The friendship and working relationship between Renato Poggioli and Laughlin played a major role in the promotion of Italian culture through New Directions. The Italian writer and critic was active in the American cultural environment since 1938, as he taught first at Smith College (Massachusetts), later at Middlebury College (Vermont), and from 1939 as Assistant Professor of Italian Literature at Brown University. Laughlin entrusted him with the task of selecting the texts and writing the introduction for the special section “A Little Anthology of Italian Poetry”, published in ND 10 (1948).

There, Poggioli underlined the importance of the transatlantic transfer for both literary scenes. Remarkably, among the sixteen issues of ND distributed between 1948 and 1972, eleven contains at least one Italian piece of writing, with a balance between prose and poetry.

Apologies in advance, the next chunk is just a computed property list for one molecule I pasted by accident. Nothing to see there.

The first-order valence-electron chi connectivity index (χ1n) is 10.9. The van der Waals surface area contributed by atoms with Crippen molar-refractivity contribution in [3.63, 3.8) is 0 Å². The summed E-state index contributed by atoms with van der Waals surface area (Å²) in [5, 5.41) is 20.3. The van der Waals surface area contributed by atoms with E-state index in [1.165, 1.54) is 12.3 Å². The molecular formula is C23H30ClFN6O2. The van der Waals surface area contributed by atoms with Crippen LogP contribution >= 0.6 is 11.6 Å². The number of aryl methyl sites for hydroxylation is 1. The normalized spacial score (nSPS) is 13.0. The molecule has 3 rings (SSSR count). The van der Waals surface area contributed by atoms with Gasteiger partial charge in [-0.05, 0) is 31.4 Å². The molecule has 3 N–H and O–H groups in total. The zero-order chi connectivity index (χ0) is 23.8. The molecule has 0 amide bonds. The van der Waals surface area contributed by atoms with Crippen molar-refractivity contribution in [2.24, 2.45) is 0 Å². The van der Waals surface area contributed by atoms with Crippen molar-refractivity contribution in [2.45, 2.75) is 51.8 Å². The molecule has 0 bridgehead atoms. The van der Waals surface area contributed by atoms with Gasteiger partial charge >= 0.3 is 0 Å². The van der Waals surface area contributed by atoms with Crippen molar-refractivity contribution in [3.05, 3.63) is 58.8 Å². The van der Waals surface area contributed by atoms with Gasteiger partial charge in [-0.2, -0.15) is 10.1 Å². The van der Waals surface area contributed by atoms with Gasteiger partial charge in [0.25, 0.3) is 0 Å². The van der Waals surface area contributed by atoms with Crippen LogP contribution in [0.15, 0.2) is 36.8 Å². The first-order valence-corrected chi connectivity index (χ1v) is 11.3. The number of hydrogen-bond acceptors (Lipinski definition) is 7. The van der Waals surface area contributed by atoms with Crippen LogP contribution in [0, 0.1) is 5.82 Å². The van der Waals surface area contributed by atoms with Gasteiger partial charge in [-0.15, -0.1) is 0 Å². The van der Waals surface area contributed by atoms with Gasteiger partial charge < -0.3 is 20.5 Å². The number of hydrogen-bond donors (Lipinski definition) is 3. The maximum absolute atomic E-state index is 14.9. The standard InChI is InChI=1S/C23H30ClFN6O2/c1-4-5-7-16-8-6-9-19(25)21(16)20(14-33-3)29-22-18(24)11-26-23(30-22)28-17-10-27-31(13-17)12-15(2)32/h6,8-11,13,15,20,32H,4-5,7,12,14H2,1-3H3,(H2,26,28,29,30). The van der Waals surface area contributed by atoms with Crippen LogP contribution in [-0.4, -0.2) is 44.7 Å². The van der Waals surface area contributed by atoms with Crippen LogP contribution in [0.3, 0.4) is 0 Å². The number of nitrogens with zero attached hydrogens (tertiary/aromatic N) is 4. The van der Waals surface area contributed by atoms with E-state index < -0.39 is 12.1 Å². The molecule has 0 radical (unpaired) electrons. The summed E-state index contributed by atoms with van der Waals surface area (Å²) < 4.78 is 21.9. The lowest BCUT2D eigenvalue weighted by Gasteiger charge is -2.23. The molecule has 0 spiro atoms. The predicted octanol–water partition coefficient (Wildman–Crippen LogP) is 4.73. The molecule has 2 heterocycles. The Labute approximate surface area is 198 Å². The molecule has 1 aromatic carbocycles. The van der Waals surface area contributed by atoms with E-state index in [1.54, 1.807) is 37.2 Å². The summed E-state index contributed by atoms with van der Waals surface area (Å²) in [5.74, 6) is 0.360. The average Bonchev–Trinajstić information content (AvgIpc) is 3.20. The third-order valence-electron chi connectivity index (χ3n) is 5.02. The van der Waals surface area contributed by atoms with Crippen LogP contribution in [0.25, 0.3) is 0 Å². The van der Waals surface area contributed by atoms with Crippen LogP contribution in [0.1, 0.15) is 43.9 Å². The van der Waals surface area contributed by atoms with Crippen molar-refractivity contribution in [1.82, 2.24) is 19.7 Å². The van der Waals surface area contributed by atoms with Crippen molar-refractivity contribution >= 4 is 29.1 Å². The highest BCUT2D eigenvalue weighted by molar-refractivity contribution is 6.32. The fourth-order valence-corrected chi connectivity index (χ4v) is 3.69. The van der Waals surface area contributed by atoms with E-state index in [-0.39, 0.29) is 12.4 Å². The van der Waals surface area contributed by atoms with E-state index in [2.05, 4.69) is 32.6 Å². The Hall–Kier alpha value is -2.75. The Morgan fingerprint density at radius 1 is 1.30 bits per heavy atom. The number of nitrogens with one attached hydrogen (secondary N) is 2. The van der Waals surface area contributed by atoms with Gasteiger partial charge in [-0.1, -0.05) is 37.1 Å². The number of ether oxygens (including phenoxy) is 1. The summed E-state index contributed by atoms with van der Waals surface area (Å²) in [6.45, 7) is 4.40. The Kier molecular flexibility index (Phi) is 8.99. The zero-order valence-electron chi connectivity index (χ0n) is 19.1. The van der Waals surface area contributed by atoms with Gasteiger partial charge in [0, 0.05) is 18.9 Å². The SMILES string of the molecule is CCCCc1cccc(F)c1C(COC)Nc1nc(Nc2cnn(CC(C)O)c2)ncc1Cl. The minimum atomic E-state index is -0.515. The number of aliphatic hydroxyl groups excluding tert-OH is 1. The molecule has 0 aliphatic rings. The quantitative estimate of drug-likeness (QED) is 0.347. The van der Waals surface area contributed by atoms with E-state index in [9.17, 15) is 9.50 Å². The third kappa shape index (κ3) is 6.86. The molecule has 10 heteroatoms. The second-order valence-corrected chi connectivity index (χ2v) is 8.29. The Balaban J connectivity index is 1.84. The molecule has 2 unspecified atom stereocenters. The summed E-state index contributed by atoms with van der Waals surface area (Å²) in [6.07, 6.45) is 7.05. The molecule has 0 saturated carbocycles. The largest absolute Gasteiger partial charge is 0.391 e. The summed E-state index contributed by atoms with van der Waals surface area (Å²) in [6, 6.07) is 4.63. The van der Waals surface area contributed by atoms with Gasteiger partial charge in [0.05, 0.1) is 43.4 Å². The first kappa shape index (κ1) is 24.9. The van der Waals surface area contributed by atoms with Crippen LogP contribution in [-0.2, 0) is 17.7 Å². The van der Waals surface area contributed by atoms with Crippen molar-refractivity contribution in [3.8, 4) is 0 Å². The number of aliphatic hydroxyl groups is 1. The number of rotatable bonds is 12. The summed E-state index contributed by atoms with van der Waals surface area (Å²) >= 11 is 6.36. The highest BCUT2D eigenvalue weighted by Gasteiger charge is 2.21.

Among the authors recommended by Poggioli, Laughlin considered Elio Vittorini, Roberto Sanesi, Tommaso Landolfi and Mario Luzi particularly worthy of translation. He appreciated Giuseppe Ungaretti, Eugenio Montale, and Cesare Pavese, already known overseas, but he also enjoyed reading less notorious writers, such as the promising Andrea Zanzotto and the young Tommaso Giglio, who had not published a collection of his poetry yet. Giorgio Monicelli equally captured Laughlin’s attention (ND 12): remembered for his contribution to the sci-fi genre in Italy, his literary production is now almost unknown, although he was a translator much valued by Vittorini. Similarly, Niccolò Tucci was nearly a stranger in Italy, but he achieved fame in the States, after moving to New York in 1937 and starting a collaboration with The New Yorker and Partisan Review. After being published by Botteghe Oscure, Tucci had his short story “The Lonely Song” published by ND (1951), together with a letter written in his youth, which Laughlin found an interesting piece of writing per se and as the expression of an unconventional and iconic character. Some poems by Elio Pagliarani, a leading Italian poet and member of the avant-garde Gruppo '63, were also selected and printed in ND 24 (1972), together with an introductory note by Luigi Ballerini.